(MENAFN) An explosion near Afghanistan's Ministry of Foreign Affairs in Kabul on Monday killed at least six people and wounded many more, in the latest attack to target the country's ruling Taliban regime. The blast occurred at a security checkpoint close to the ministry building, which is situated on a road leading to many important government institutions, facilities, and several foreign embassies. The explosion took place as government employees were leaving work for the day, during rush hour, according to a Kabul police official.
No group has claimed responsibility for the attack yet, but ISIS-K, the dangerous affiliate of the larger terror group in Afghanistan, has carried out many deadly suicide bombings across the country since its enemies in the Taliban retook the country following the U.S. military withdrawal in 2021. In January, an ISIS suicide bomber targeted employees of the Ministry of Foreign Affairs not far from the site of Monday's explosion, killing 13 people and wounding more than 40 others.
The Taliban have dismissed the threat posed by ISIS-K, but their security forces have carried out repeated operations against the group in its strongholds. However, the violence in Afghanistan has continued, despite the Taliban's attempts to maintain security and stability in the country.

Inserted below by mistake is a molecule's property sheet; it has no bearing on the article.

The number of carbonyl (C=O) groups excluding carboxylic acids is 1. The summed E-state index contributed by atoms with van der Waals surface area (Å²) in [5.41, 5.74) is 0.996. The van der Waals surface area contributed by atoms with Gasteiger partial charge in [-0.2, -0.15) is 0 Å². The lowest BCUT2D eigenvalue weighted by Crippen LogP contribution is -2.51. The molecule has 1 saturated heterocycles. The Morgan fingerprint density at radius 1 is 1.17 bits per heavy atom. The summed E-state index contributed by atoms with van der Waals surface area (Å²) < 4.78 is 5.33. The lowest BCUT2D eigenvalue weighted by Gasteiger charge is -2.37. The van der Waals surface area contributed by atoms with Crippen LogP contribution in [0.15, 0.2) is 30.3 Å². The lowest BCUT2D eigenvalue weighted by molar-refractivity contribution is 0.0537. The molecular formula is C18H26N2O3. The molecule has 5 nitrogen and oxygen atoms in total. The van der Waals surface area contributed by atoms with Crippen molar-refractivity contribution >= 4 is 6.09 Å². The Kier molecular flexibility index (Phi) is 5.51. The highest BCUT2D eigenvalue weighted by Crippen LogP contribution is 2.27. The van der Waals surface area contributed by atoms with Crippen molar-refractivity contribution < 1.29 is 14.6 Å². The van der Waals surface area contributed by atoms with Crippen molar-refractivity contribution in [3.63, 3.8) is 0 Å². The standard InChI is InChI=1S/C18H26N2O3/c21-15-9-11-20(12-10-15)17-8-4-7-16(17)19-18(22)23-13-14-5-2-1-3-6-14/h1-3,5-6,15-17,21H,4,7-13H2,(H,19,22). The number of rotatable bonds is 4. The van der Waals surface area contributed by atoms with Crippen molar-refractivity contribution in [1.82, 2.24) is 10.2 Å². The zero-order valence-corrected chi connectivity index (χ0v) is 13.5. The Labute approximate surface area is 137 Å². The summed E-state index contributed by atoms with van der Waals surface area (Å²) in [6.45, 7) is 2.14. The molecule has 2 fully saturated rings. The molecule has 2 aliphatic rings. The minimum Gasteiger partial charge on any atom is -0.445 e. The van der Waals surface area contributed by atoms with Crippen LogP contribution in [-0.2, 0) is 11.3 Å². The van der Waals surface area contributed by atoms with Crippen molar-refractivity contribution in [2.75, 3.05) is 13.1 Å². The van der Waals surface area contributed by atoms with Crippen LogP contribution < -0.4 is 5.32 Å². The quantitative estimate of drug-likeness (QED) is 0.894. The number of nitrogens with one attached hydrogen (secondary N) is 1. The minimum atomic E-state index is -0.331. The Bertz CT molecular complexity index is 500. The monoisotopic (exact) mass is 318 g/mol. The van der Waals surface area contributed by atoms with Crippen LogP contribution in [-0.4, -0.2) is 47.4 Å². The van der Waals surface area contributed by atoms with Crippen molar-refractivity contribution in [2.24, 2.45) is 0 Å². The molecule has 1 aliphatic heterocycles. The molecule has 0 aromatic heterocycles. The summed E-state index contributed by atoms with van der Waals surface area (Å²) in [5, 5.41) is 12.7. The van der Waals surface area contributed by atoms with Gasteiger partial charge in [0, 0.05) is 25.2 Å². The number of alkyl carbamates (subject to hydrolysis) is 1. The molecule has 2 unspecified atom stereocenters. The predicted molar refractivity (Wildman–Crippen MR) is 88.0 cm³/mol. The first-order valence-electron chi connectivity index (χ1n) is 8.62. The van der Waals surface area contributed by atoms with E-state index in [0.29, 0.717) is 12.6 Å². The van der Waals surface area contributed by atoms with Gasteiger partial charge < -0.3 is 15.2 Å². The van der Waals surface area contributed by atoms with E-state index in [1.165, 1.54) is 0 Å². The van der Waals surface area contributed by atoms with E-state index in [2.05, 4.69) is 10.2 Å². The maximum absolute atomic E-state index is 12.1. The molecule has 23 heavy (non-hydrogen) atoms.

The explosion on Monday left many more wounded, and a hospital in Kabul run by Italian medics reported that it had received two dead and 12 wounded, including a child, from the incident. The European Union's office in Kabul condemned the attack, with the deputy head of the mission expressing her shock and sadness about the explosion and the loss of innocent lives.
The attack highlights the ongoing security challenges faced by the Taliban as they attempt to maintain control over Afghanistan. The country has experienced decades of conflict, and the withdrawal of U.S. troops has created a power vacuum that extremist groups such as ISIS-K have sought to exploit. The Taliban's efforts to maintain security and stability in the country will likely face continued challenges from these groups, as well as from internal political and social tensions.
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